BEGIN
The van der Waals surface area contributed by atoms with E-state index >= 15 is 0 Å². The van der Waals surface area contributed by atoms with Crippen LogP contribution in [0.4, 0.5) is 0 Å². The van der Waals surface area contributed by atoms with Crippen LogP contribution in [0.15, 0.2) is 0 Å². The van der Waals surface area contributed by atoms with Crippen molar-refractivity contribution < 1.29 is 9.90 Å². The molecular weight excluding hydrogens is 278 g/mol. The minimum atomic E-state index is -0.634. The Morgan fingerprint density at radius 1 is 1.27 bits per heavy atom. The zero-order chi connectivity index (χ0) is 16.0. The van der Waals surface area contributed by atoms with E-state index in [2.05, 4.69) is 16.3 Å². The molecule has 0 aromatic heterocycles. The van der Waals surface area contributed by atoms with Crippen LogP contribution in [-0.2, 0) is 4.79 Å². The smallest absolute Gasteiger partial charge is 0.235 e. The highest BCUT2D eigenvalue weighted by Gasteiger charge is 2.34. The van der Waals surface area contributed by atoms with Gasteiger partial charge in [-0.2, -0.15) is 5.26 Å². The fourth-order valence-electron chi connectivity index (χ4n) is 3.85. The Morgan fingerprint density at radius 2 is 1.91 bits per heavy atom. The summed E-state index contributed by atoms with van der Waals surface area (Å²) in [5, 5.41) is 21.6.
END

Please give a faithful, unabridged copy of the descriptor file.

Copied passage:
The van der Waals surface area contributed by atoms with E-state index >= 15 is 0 Å². The van der Waals surface area contributed by atoms with Crippen LogP contribution in [0.4, 0.5) is 0 Å². The van der Waals surface area contributed by atoms with Crippen LogP contribution in [0.15, 0.2) is 0 Å². The van der Waals surface area contributed by atoms with Crippen molar-refractivity contribution < 1.29 is 9.90 Å². The molecular weight excluding hydrogens is 278 g/mol. The minimum atomic E-state index is -0.634. The Morgan fingerprint density at radius 1 is 1.27 bits per heavy atom. The zero-order chi connectivity index (χ0) is 16.0. The van der Waals surface area contributed by atoms with E-state index in [2.05, 4.69) is 16.3 Å². The molecule has 0 aromatic heterocycles. The van der Waals surface area contributed by atoms with Crippen LogP contribution in [-0.2, 0) is 4.79 Å². The smallest absolute Gasteiger partial charge is 0.235 e. The highest BCUT2D eigenvalue weighted by Gasteiger charge is 2.34. The van der Waals surface area contributed by atoms with Gasteiger partial charge in [-0.2, -0.15) is 5.26 Å². The fourth-order valence-electron chi connectivity index (χ4n) is 3.85. The Morgan fingerprint density at radius 2 is 1.91 bits per heavy atom. The summed E-state index contributed by atoms with van der Waals surface area (Å²) in [5, 5.41) is 21.6.